Happy Spring!

It's the first day of Spring! To celebrate, here is a photo that science journalist Maryn McKenna took of her car windshield in Atlanta, Georgia, coated with a single day's worth of pollen. Please file "tree bukkake" under "Things I Do Not Miss About the South".

Interesting science side note on this: It's pretty well-documented that climate changes are affecting pollen production, pollen exposure, and allergies.

USDA scientist Lewis Ziska, among other researchers, has found that ragweed is one of the plants whose growth is most enhanced by exposure to higher concentrations of carbon dioxide. Not only does the ragweed grow faster when exposed to more CO2, it also produces more pollen. This is especially an issue in cities, which have higher concentrations of CO2 than rural areas, thanks to having a higher concentration of cars and other CO2 emitting sources. Extra bonus: There's also some evidence that allergy seasons are getting longer, as Spring starts earlier and Winter takes longer to truly set in.

You can read more about this in the report from the IPCC's Working Group II and in a paper on the effects of climate change on health written by Ziska and his collaborator, the late Paul Epstein.


  1. Unfortunately for me I’m going to have to file “tree bukkake” under “phrases I’m now going to think of for the next two months every time I look at my car”.

  2. Traditionally (in pre-Christian Northern Europe), the seasons started on the cross-quarter days.   So that makes today mid-Spring, not the beginning of Spring.

    The first day of Spring this year would have been 4th February.

  3. Not only does the ragweed grow faster when exposed to more CO2, it also produces more pollen.

    That’s stupid.  My allergies have been getting worse because Al Gore has been spiking my drinking water as part of his plot to destroy the world economy and become Dictator of Earth.


    Edit: Grr, George Soros! Hide the decline! No warming since 1998!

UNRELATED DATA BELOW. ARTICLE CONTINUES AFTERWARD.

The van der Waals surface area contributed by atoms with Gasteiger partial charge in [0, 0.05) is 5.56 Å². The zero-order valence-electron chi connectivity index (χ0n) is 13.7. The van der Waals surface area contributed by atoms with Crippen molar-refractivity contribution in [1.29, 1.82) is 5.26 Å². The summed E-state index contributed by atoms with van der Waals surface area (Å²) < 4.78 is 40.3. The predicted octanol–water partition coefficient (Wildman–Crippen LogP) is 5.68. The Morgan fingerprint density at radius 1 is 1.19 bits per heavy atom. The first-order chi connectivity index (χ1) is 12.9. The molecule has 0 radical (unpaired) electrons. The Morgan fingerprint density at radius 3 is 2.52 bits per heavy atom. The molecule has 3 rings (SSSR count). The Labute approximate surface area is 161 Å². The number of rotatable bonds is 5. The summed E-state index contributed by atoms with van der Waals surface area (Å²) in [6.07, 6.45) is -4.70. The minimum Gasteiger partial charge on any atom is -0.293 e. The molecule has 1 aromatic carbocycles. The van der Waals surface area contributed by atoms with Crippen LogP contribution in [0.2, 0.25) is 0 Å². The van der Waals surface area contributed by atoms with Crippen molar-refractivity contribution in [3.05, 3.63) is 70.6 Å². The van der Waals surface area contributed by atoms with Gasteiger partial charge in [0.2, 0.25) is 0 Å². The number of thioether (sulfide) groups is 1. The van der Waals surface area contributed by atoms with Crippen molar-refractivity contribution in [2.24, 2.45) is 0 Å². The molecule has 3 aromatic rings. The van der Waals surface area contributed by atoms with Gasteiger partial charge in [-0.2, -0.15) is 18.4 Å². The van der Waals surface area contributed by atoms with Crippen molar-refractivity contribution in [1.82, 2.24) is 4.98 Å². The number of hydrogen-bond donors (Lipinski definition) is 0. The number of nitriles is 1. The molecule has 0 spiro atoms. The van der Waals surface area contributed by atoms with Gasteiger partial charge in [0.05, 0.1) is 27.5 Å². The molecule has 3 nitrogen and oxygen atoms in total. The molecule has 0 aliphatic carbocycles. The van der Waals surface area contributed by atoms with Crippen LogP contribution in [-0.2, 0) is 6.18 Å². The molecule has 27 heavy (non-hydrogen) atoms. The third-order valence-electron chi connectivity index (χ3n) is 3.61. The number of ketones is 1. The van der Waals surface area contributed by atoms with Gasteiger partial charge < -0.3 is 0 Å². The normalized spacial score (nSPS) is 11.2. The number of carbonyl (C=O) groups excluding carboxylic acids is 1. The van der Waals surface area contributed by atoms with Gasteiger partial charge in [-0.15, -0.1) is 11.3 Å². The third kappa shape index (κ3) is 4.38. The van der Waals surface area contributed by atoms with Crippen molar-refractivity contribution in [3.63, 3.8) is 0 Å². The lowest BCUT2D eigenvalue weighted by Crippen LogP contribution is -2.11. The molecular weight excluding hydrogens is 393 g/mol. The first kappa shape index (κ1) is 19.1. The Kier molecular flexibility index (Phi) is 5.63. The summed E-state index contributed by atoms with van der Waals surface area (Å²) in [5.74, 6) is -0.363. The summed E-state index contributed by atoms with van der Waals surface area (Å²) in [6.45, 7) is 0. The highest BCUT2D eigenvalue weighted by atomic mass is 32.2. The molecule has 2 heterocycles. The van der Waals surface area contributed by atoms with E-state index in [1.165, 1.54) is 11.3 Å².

4. Oh, look, it’s my town!
    Pollen counts have jumped so far off the charts that looking at the morning’s forecast is like a Dragonball character gauging someone’s power level. I’m not kidding – today’s pollen count in metro Atlanta is quite literally over 9000.

  5. “here is a photo that science journalist Maryn McKenna took of her car windshield”

    That’s actually a rear window of a 2001-2002 Saab 9-3, mine looks the same after not washing it for a month.

    1. Actually I think it’s a ’99, but otherwise yes. Except for the “not washing it for a month” part; that really was one day’s deposit. It’s parked under water oaks, pin oaks and a sweetgum.

      Related: Maggie, “tree bukkake” made me snort coffee on my monitor.

  6. 9369 pollen particles per cubic meter. Beats the historical record (which was yesterday at 8000-something).   This is about six times the threshold for “Extremely High,” but we pass that all the time.

    Although Spring and Fall are the worst, in Atlanta there’s Pollen Season, and January.

    1.  And what’s in the picture is not even the worst to come.  When the pine pollen starts up, that Jimmy Hendrix song “Yellow Haze All Through My Head” starts playing on my internal soundtrack.  On a gusty day, you’ll see thick clouds of pollen coming off the pines.

  7. They have that in the South? 
    Go figure. We get it with pine trees in Northern Ontario.